Can Evolution Explain All Human Behavior?

Possibly but it is difficult to prove

Daniel Voyer

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P09 101010 1This blog entry is about one of my many pet peeves. Essentially, there is much literature examining correlates of sex differences in a specific behavior that claim to provide a test of one evolutionary theory or another. Possibly my favorite example (or is it my least favorite?) relates to the notion that the male advantage in spatial abilities and the female advantage in object location memory in humans has an evolutionary basis. This whole idea arose from the hunter-gatherer hypothesis presented by Silverman and Eals (1992) to account for their findings of a female advantage in object location memory. This hypothesis is based on the notion that archeological and paleontological data suggest the presence of an early division of labor in human males and females in the Pleistocene period, with men generally viewed as the hunters whereas women were the gatherers.

Silverman and Eals argued that skills that promote successful hunting (e.g., ability to orient one’s body in relation to objects and across distances, perform mental transformation of objects, etc.) are generally in favor of males in modern humans; modern sex differences on spatial tasks can be accounted for by the hunter role held by males way back in pre-historic times. However, Silverman and Eals hypothesized that aspects of spatial abilities relevant to foraging, such as object location memory, should be in favor of women. Not surprisingly, their research supported this “prediction” and women’s advantage in object location memory has been replicated many times since then (Voyer, Postma, Brake, & Imperato-McGinley, 2007).

Why did I put prediction in quotation marks in this last sentence? The reason is that it is a common criticism of evolutionary explanations that they are post-hoc (i.e., after the fact). Essentially, we look for a given behavior in modern times and dig back in the evolutionary past to see if anything might account for present findings. By definition, this is “after the fact”, therefore what we have is not a prediction but a post-hoc explanation. This point was nicely made by Cornell (1997) when he showed that an evolutionary model could account plausibly and with similar arguments for a pattern of gender differences that is the opposite of what we observe in modern times (i.e., a hypothetical society where women are physically stronger and more sexually promiscuous than men).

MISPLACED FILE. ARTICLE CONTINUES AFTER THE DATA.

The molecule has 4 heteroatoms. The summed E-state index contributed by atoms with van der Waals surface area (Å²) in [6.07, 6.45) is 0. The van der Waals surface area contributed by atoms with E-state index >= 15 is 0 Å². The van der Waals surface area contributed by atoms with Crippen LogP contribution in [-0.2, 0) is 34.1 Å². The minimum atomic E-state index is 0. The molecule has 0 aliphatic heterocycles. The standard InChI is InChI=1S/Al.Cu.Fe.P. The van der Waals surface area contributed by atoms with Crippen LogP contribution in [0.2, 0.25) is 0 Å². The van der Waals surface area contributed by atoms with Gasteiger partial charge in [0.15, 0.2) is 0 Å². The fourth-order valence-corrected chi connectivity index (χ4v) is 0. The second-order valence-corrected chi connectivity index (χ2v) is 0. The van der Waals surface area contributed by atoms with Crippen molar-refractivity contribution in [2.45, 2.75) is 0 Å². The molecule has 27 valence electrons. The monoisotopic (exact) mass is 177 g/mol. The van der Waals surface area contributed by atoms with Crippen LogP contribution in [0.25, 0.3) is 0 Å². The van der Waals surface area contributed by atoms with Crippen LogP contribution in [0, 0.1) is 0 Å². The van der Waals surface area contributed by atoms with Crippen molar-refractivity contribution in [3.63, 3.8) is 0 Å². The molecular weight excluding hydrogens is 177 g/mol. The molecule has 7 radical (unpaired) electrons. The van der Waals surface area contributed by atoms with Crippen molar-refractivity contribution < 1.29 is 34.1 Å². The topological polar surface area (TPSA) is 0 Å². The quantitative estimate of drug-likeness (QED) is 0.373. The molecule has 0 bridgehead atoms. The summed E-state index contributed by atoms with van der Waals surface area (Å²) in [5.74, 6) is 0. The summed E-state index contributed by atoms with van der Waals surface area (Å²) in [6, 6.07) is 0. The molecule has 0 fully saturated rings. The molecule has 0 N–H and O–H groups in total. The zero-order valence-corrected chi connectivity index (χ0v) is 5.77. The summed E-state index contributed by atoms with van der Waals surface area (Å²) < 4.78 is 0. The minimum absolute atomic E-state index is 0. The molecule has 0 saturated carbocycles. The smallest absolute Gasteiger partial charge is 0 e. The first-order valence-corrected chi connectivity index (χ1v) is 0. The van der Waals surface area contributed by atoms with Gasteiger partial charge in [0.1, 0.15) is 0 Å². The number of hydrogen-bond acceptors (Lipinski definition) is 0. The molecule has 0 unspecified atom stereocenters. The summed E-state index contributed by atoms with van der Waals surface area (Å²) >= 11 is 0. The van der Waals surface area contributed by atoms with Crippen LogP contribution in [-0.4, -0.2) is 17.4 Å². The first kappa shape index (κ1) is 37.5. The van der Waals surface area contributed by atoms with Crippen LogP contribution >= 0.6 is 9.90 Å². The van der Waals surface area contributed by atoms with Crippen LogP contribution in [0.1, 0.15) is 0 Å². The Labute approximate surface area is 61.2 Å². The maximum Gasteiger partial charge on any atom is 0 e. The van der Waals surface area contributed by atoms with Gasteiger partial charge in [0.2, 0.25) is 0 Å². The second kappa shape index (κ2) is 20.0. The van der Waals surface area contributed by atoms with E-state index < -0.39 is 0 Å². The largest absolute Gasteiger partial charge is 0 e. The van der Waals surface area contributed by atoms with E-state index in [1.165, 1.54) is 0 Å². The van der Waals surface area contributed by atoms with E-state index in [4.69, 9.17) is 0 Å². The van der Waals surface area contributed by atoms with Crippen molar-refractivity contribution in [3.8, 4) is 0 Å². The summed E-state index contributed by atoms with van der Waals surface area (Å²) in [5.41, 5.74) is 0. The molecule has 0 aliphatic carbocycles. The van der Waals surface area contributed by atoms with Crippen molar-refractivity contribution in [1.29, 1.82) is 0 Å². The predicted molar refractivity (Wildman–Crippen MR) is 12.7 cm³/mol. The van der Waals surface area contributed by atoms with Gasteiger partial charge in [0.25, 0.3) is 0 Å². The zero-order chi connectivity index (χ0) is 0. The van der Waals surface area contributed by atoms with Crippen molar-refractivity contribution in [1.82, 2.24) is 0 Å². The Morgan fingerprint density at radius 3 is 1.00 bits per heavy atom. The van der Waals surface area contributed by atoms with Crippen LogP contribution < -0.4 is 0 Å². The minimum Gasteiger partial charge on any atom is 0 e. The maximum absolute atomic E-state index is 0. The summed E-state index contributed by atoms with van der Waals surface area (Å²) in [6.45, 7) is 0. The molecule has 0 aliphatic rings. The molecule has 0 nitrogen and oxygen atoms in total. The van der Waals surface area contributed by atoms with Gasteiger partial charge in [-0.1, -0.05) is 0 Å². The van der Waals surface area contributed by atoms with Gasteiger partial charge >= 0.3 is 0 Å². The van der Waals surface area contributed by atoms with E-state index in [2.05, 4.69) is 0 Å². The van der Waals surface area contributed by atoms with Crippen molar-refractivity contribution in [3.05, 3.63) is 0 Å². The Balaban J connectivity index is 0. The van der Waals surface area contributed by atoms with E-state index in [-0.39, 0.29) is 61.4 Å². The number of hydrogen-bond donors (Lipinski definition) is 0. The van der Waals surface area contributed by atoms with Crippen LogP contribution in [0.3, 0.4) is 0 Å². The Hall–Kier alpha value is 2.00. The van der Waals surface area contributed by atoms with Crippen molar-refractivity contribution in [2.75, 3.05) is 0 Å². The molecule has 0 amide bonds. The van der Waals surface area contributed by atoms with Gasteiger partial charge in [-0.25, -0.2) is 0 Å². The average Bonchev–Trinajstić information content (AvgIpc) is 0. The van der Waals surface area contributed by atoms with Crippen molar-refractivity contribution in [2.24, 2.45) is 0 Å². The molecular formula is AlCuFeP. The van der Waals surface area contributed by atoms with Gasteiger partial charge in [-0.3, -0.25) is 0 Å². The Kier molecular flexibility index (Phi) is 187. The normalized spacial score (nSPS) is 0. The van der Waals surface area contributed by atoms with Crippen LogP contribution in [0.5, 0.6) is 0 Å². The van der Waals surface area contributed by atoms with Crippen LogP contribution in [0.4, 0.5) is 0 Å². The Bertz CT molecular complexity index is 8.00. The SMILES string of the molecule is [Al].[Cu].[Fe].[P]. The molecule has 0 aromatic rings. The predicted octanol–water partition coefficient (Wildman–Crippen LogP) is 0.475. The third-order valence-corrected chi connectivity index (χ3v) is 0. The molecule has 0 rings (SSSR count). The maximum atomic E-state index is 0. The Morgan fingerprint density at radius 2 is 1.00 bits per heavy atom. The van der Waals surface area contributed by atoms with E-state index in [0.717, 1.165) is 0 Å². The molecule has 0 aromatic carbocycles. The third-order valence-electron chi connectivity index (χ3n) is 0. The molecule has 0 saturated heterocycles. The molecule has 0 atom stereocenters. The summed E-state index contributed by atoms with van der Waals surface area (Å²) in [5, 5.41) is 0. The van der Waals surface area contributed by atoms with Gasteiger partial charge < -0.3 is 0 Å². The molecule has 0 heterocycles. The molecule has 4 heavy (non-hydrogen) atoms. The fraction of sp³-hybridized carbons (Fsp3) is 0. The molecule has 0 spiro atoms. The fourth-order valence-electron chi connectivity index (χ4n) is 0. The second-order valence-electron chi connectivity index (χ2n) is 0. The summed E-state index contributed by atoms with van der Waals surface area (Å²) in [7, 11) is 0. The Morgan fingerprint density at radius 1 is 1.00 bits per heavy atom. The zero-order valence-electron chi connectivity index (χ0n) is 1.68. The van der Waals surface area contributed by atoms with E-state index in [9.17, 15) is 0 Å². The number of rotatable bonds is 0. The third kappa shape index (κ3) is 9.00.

In his excellent book, philosopher of science David Buller (Buller, 2005) suggested that the hypotheses that arise from evolutionary models are untestable in practice even though they might be testable in principle. What does this mean?  Essentially, we know what kind of evidence is needed to test these hypotheses (for example, direct observation of our pre-historic ancestors), and this makes them testable in principle. Unfortunately, we do not have access to these data and this makes these hypotheses untestable in practice. A statistical technicality also adds a further complication in this hypothesis test.

Specifically, the research methodology for testing the evolutionary hypotheses typically uses by definition a quasi-experiment: a type of design that does not allow causal conclusions because we do not manipulate any variables directly (see Furlong, Lovelace, & Lovelace, 2000 or any textbook on research methods on this point). In other words, data that fit with predictions based on evolutionary models do not prove the validity of these models or allow one to reject other models. From this perspective, evolutionary hypotheses can explain everything but they cannot refute other explanations either. Essentially, evolutionary models appear to provide circular arguments that seem untestable in practice. Although it is possible that a given model is true, we cannot prove its conclusions.

What should you take out of this post? Obviously, it would be foolish to reject evolution as an explanation of modern human behavior. We have too much data suggesting that the human species evolved since the first evidence of human presence on Earth. The aspect that is frustrating for a scientist is that we have no way to prove what specific aspects of evolution account for a particular behavior. As we continue to adapt to our changing environment, perhaps we will evolve a way to figure an answer to this issue in 100,000 years or so. However, it is much more likely that we will grow a much needed third arm first!

In the meantime, you can find out much more on this debate by going to this Wikipedia entry: is external)

Whereas some counter-arguments to criticisms raised by Buller can be found at this web page:


Buller, D. J. (2005). Adapting minds. Cambridge, MA: MIT Press

Cornell, D. G. (1997). Post hoc explanation is not prediction. American Psychologist, 52, 1380.

Furlong, N., Lovelace, E., & Lovelace, K. (2000). Research methods and statistics: An integrated approach. Fort Worth, TX: Harcourt.

Silverman, I., & Eals, M. (1992). Sex differences in spatial abilities: Evolutionary theory and data. In J. Barkow, I. Cosmides, & J. Tooby (Eds.), The adapted mind: Evolutionary psychology and the generation of culture (pp. 533-549). New York: Oxford University Press.

Voyer, D., Postma, A., Brake, B., & Imperato-McGinley, J. (2007). Gender differences in object location memory: A meta-analysis. Psychonomic Bulletin and Review, 14, 23-38.